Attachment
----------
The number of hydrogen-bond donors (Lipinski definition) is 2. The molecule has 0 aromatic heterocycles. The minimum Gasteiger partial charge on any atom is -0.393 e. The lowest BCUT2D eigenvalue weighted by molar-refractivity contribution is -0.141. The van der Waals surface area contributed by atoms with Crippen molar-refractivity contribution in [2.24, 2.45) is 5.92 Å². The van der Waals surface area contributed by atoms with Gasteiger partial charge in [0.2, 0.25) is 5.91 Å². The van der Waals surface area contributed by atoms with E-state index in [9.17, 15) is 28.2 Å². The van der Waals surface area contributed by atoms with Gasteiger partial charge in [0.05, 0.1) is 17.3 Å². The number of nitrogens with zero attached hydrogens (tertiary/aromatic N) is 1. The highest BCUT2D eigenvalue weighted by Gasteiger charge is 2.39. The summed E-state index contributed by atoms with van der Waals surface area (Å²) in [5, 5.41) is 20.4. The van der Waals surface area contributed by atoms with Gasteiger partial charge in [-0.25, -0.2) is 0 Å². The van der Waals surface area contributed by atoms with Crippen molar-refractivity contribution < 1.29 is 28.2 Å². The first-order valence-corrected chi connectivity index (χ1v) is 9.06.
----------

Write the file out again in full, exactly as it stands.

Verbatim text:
The number of hydrogen-bond donors (Lipinski definition) is 2. The molecule has 0 aromatic heterocycles. The minimum Gasteiger partial charge on any atom is -0.393 e. The lowest BCUT2D eigenvalue weighted by molar-refractivity contribution is -0.141. The van der Waals surface area contributed by atoms with Crippen molar-refractivity contribution in [2.24, 2.45) is 5.92 Å². The van der Waals surface area contributed by atoms with Gasteiger partial charge in [0.2, 0.25) is 5.91 Å². The van der Waals surface area contributed by atoms with E-state index in [9.17, 15) is 28.2 Å². The van der Waals surface area contributed by atoms with Gasteiger partial charge in [0.05, 0.1) is 17.3 Å². The number of nitrogens with zero attached hydrogens (tertiary/aromatic N) is 1. The highest BCUT2D eigenvalue weighted by Gasteiger charge is 2.39. The summed E-state index contributed by atoms with van der Waals surface area (Å²) in [5, 5.41) is 20.4. The van der Waals surface area contributed by atoms with Gasteiger partial charge in [-0.25, -0.2) is 0 Å². The van der Waals surface area contributed by atoms with Crippen molar-refractivity contribution < 1.29 is 28.2 Å². The first-order valence-corrected chi connectivity index (χ1v) is 9.06.